UPDATE: Mom raises money to buy defibrillators after son's death
It's been two and a half months since Kristy Ray's world came crashing down when her 8-year-old son Caleb suddenly passed away after soccer practice. It happened after he suffered a cardiac emergency while kicking the ball around with friends.
There was no defibrillator or any other lifesaving device on the field that could have helped Caleb. Kristy is working to change that by raising money to buy defibrillators for sports leagues in Lincoln County.
"We felt compelled in the beginning to do this," Ray said. "I don't know why, but we felt this is what we needed to do. We had a lot of donations coming in; we had a lot of money. It was a thought several of us at the same time thought, this is what we needed to do."
In total, more than $20,000 in donations from across the country, and even Germany, have poured in to the Live Like Caleb Foundation.
"We thought maybe we could procure a couple of them at least for our sports leagues. Then when it blew up the way it did, we were shocked, and it keeps going and it keeps going," Ray said.
Thursday, Kristy met with the American Red Cross and AED manufacturer, Zoll to order 12 defibrillators to give out to leagues. Ray says the additional money that comes in will help with maintenance for the devices, and buy more.
"A child like him, something good had to come from it," she said. "There's no way he could have died in vain."
In our region, Kentucky is the only state that has a law requiring AEDs at every sport practice and game. The law passed in 2009. Kristy would like to see a similar law pass in West Virginia. She says once she gets the first round of defibrillators distributed, she'd like to think about lobbying for a statewide law.
To donate to the Live Like Caleb Foundation,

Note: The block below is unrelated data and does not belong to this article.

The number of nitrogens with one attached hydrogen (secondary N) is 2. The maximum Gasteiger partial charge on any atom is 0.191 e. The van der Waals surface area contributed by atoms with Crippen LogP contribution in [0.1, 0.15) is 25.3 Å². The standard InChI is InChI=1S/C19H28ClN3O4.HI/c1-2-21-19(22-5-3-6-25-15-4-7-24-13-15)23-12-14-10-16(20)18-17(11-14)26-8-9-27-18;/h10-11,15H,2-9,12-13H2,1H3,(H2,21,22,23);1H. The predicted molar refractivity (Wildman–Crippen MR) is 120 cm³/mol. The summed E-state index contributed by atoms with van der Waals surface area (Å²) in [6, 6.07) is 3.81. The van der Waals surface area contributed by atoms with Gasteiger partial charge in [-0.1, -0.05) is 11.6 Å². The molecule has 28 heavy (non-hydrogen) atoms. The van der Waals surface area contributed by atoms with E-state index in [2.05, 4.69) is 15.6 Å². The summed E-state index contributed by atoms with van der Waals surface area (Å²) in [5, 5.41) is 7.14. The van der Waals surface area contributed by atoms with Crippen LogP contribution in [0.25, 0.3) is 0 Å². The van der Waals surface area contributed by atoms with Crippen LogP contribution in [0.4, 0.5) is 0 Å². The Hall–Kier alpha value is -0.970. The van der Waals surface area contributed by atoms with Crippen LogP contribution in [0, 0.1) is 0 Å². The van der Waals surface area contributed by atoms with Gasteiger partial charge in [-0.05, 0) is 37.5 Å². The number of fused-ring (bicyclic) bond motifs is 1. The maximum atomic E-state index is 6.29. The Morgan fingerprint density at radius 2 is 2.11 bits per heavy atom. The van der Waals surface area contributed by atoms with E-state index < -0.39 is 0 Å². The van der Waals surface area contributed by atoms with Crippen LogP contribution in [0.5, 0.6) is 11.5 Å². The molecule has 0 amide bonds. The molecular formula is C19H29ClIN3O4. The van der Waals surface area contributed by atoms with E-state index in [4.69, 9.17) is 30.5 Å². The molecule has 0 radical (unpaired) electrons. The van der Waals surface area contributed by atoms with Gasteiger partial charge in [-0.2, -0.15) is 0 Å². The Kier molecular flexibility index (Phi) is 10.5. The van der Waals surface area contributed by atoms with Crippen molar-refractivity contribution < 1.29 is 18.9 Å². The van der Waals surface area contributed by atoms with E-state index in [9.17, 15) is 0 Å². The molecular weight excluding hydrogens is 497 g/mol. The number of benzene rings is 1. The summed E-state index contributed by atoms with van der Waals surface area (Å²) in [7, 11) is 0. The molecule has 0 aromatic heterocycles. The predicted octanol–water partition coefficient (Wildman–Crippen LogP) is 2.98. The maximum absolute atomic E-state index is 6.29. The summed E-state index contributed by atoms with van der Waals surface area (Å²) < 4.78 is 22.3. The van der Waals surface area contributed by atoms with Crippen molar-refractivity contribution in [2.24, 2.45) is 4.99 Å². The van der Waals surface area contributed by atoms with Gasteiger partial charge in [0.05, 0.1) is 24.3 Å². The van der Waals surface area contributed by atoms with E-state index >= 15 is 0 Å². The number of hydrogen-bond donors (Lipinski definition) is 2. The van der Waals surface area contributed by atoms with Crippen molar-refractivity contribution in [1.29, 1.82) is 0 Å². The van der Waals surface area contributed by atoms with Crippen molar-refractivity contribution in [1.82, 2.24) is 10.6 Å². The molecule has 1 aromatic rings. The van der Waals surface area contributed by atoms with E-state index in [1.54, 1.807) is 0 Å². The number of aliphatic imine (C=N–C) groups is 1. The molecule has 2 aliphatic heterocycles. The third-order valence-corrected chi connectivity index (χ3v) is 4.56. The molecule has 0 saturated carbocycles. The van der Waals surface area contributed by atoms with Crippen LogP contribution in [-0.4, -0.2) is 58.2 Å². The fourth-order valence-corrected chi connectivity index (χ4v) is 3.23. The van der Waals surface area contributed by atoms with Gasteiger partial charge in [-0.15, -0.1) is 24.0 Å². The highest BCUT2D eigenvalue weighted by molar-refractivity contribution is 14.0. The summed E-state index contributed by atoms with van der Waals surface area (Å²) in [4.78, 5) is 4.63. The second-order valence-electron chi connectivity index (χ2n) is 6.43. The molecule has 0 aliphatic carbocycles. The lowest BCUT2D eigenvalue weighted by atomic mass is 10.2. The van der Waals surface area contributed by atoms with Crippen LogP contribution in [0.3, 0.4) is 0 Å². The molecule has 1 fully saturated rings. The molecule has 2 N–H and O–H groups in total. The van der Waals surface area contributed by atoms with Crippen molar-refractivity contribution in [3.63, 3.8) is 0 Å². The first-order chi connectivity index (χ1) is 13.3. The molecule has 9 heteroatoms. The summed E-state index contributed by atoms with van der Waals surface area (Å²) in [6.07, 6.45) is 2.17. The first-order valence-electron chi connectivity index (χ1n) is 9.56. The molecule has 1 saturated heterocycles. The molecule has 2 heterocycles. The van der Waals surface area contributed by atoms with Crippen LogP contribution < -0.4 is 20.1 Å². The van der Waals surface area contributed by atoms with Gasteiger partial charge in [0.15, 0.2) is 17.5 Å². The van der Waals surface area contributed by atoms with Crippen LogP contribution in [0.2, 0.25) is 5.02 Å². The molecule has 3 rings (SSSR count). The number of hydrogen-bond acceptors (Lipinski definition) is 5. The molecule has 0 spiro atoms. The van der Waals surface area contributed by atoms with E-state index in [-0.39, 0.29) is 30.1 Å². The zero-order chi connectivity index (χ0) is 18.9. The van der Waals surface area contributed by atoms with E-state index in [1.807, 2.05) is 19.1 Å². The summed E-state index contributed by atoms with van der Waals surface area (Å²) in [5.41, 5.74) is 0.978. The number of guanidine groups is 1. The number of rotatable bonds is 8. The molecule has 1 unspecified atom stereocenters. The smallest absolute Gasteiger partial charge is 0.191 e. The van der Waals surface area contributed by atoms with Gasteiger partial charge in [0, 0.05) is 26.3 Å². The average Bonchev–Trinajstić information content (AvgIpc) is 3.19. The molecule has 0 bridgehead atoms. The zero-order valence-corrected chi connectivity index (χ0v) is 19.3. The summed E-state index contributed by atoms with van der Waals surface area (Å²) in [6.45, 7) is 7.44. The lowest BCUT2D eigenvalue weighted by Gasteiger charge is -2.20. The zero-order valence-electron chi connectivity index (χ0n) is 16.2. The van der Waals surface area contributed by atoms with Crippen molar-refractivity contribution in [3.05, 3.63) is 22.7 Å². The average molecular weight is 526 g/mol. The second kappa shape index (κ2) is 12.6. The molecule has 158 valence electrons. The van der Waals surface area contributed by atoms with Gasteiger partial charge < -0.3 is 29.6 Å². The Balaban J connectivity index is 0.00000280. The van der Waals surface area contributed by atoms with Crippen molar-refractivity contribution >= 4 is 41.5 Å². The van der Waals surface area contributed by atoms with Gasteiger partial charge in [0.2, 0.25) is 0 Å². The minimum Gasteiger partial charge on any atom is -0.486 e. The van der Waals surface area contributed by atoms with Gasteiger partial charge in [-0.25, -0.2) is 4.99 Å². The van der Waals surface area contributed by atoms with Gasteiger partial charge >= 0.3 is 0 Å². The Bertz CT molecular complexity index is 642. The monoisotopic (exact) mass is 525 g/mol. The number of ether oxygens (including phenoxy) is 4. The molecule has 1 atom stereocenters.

A family is mourning an unimaginable loss after their 8-year-old son suddenly passed away while playing soccer with his friends.
It happened Thursday in the Ranger area of Lincoln County.
“It was just a normal day,” said Kristy Ray. “I have video of him practicing as goalie probably 10 minutes before his heart stopped and he's jumping up and down.”
Caleb Ray had just finished his first practice of the season and was playing around with friends when his dad says he complained of not feeling right.
“He told me, ‘Daddy I can't see,’” said Caleb’s dad, Ryan. “He fell and started convulsing a little bit. I yelled over there to call an ambulance and everybody came running over and Kristy and I performed CPR on him until the ambulance arrived.”
Despite the efforts of both his parents and paramedics, Caleb was not revived.
“You don't think it's going to happen to you,” said Kristy. “You hear about it happening a million miles away to somebody else. in another state, you don't know the situation. You never think it's going to happen to your kids or even anyone you know.”
Kristy says her son never showed any signs of a medical issue before. He had a heart murmur as an infant and a small case of asthma, but nothing that would lead to a sudden death.
Now in their time of the utmost grief, the Rays are making it their mission to save other lives and raise awareness to not just having children thoroughly checked out by their doctor, but also make sure that defibrillators are readily available. There wasn’t one around on Thursday.
“We think about their safety in every other aspect,” said Kristy. “We don't want them playing if its too slick, if there's lightening, if it's too hot.”
The Rays say their younger daughter also plays soccer, but they won’t be letting her hit the field again until she sees a doctor.
“We don't want her to do anything strenuous until we get a cardiac work up on her. We're scared. We're scared it's going to happen again. The chances are probably slim, but if it's any chance we don't want to take it.”
The Rays say donations have been pouring in in the days after Caleb’s death. They say they plan on using that money to buy defibrillators for their area teams and work with local lawmakers to make sure the life saving device is always on standby at all games and practices.
“The fact that he was taken from us so soon it cannot be for nothing,” said Kristy. “Something good has to come from this, and the type of child he was, he would want us to do this.”
Now as they prepare to say goodbye to their young son, the Rays want other parents to understand how precious life is, and to enjoy every moment with their families.
“You feel a lot of guilt for everything you didn't do and everything you didn't say,” said Kristy. “I don't know what my last words were to him. I think I hollered ‘Great job Caleb!’ because he blocked a ball. You just wish you could have said, ‘I love you I love you, I love you.’”
Services are set for Monday at McGhee Handley Funeral Home in West Hamlin. A visitation will begin at 2 p.m. and the funeral will start at 4 p.m.
Donations can be mailed to PO Box 292 Ranger, WV 25557.